Clete Kushida, professor of psychiatry and behavioral sciences and medical director of the Stanford Sleep Medicine Center, discussed this and the current state of sleep during this segment.
The June 2017 Stanford Mental Health Innovation Challenge (SMHIC), a two-day event for incoming tenth, eleventh and twelfth graders, brought together approximately 90 teens from more than 20 different high schools throughout San Mateo and Santa Clara counties. The “hackathon-style” design sprint was aimed at deepening participants’ understanding of the mental health challenges that affect San Mateo and Santa Clara counties while developing innovative ideas to tackle these issues.
Important expression of appreciation and announcement: Chief, Division of Sleep Medicine, Department of Psychiatry and Behavioral Sciences
Dr. Clete Kushida has assumed responsibility as Chief of the Department of Psychiatry and Behavioral Sciences Division of Sleep Medicine, effective May 1, 2017. For more of the announcement from Dr. Laura Roberts, please visit the link above.
A new technique for building a ‘brain in dish’ reveals how neurons move to their proper places during fetal development — and how that process may go awry in people with a genetic condition linked to autism. Dr. Sergiu Pasca is featured in this article.
This segment explored California start-ups delivering medical marijuana directly to customers. Anna Lembke, assistant professor of psychiatry and behavioral sciences and chief of the Stanford Addiction Medicine Dual Diagnosis Clinic, was featured.
Forward to 19:20 for the coverage.
Legal and illegal drugs are killing more people than AIDS, yet U.S. drug policies are based on unproven assumptions about addiction. Stanford researchers say neuroscience findings could guide more effective policies and save lives. Dr. Rob Malenka and Dr. Keith Humphreys are featured.
Repealing the Affordable Care Act and cutting funding to Medicaid could worsen the opioid epidemic in the United States. Keith Humphreys, professor of psychiatry and behavioral sciences, is quoted in this article.
Support for capital punishment is at a four-decade low among the American public and most states have abandoned the practice. However, it remains a key part of the criminal justice system in a handful of states, Keith Humphreys, professor of psychiatry and behavioral sciences, writes in this post.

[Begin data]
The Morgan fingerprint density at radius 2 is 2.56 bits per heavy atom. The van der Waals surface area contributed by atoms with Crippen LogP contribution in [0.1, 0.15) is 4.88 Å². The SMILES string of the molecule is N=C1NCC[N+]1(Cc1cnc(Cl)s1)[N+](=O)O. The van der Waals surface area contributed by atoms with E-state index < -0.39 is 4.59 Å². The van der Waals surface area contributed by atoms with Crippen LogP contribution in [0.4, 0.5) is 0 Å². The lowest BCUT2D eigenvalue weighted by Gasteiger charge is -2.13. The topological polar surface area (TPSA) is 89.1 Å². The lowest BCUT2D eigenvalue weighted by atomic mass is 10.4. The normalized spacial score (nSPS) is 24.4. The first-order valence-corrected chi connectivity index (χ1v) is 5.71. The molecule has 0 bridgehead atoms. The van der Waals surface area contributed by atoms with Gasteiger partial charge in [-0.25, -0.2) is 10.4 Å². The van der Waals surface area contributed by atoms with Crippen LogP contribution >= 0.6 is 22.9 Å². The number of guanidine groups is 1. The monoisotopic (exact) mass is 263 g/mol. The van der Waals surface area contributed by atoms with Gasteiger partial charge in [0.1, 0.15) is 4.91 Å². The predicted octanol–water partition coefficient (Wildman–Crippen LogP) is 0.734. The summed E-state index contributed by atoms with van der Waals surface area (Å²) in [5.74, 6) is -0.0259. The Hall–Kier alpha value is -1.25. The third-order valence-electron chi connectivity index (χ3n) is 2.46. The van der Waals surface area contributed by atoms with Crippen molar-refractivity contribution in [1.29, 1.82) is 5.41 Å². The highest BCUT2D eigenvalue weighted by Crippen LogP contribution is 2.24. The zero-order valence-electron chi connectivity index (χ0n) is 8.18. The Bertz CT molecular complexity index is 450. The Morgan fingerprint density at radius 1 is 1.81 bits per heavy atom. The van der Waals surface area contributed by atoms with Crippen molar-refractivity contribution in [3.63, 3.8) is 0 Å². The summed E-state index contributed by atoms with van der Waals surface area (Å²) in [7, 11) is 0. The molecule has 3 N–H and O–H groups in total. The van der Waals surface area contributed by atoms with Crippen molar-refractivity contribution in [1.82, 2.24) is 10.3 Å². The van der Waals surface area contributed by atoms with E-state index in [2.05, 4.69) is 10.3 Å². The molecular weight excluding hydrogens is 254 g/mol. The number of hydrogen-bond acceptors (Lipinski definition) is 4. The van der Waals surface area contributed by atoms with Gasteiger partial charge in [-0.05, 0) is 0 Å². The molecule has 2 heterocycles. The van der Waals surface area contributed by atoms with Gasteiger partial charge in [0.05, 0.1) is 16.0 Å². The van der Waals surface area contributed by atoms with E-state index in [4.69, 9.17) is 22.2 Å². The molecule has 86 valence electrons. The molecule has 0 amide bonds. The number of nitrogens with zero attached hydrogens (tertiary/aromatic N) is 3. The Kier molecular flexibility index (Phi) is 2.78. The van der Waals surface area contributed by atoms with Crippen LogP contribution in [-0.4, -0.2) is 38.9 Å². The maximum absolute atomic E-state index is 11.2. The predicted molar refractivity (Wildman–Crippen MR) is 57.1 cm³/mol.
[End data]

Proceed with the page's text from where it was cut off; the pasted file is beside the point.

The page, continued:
In this piece, Nathaniel Morris, a resident in psychiatry and behavioral sciences, reflects on the downside of modern medicine — not enough time for patients and too much time with electronic records and insurance requirements.
Rafael Pelayo, clinical professor of psychiatry and behavioral sciences, provides comment in this article about a podcast designed to treat insomnia.
This article explores the use of virtual reality as a pain management treatment. Kim Bullock, clinical associate professor of psychiatry and behavioral sciences, is featured here.
As marijuana is increasingly decriminalized and mandatory addiction treatment is decreasing, evidence suggests that more people are voluntarily seeking treatment, Keith Humphreys, professor of psychiatry and behavioral sciences, writes in this post.
Shashank Joshi, associate professor of psychiatry and behavioral sciences, is quoted in this article about suicide prevention policies in California.
New research shows that healthy sleep patterns correlate with better grades for college students. Rafael Pelayo, clinical professor of psychiatry and behavioral sciences, who was not involved in the research, provides comment in this article.
Many regions hit hardest by the opioid epidemic are also increasingly affected by HIV, Keith Humphreys, professor of psychiatry and behavioral sciences, writes in this post. At a summit today, public health experts will discuss the relationship between addiction and infectious disease and strategies to combat them both.
Pursuing parity: A new generation of female faculty is gathering data on why there should be more of them